Classic fairy tales collide in Francke’s debut novel.
Once upon a time in central Germany, the young girl Besse cowers against her abusive father while her mother, Beata, hides away in a tower, combing her hair. The only person who seems to truly care for Besse is the servant Fee, who has assisted the family since before Besse was born. Fee works tirelessly to keep Besse away from her father, whose abhorrent acts of sexual abuse go unchallenged by anyone else in the vicinity. But Fee knows that time is running out for Besse, and she is desperate to find a way to free her young charge. Elsewhere, the boy Jacques arrives in town in search of his absentee father. The dauphin Charles of France and his best friend, Hans Handler, train for battle and dream of winning the hands of virtuous women. And in Burgundy, the duchess Enchantresse broods over her fading beauty and turns an envious eye on her stepdaughter Giselle, who grows more desirable by the day. These characters and several more cross paths and tangle over the course of many months, every interaction providing a twist on a recognizable fairy tale. “Rapunzel,” “Snow White,” and “Jack and the Beanstalk” are only a few of the many stories that appear as the characters struggle toward their own endings. The intricacy of the fairy-tale subplots is commendable, and careful readers will enjoy spotting allusions large and small. In some ways, however, the book feels overly complicated. The sheer number of subplots slows an otherwise engaging narrative to a crawl. Several characters in the enormous cast are one-dimensional, making it difficult to remain invested in their journeys. The author relies on dialect (“think only upon how t’ improve your work enough t’ make it passable t’morrow!”) for many of the peasant characters, which distracts from the story rather than enhancing it. Ultimately, the novel might have been better served by a smaller cast, which would have afforded readers the opportunity to engage more deeply with each character and storyline.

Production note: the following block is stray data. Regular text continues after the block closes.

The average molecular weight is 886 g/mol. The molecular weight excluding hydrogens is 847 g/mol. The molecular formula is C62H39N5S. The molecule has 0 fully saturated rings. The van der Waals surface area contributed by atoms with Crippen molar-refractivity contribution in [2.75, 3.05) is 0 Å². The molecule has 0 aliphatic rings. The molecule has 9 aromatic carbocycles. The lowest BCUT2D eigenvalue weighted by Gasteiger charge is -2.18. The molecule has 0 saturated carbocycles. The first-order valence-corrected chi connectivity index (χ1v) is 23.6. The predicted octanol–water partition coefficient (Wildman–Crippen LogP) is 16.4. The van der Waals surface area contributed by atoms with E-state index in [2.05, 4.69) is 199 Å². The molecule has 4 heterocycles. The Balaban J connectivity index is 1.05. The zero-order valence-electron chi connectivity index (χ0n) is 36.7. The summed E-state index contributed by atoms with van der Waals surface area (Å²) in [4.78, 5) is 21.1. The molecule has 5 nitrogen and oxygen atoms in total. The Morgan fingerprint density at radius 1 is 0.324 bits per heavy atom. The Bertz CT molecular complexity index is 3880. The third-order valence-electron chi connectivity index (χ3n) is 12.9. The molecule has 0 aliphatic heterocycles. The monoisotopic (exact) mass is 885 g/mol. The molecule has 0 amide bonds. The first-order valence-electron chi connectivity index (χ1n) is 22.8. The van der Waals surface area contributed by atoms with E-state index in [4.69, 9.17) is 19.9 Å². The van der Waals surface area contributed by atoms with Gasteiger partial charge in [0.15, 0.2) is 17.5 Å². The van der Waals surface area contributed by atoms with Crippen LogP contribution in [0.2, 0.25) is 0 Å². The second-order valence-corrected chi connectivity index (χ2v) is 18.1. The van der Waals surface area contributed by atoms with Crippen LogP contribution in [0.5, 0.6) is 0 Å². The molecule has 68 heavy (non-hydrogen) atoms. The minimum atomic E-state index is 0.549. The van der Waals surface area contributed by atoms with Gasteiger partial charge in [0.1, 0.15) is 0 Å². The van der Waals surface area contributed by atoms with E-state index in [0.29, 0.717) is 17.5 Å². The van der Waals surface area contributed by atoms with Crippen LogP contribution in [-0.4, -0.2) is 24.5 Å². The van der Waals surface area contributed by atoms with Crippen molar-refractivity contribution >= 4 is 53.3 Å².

An ambitious but uneven undertaking that melds new characters and familiar tales.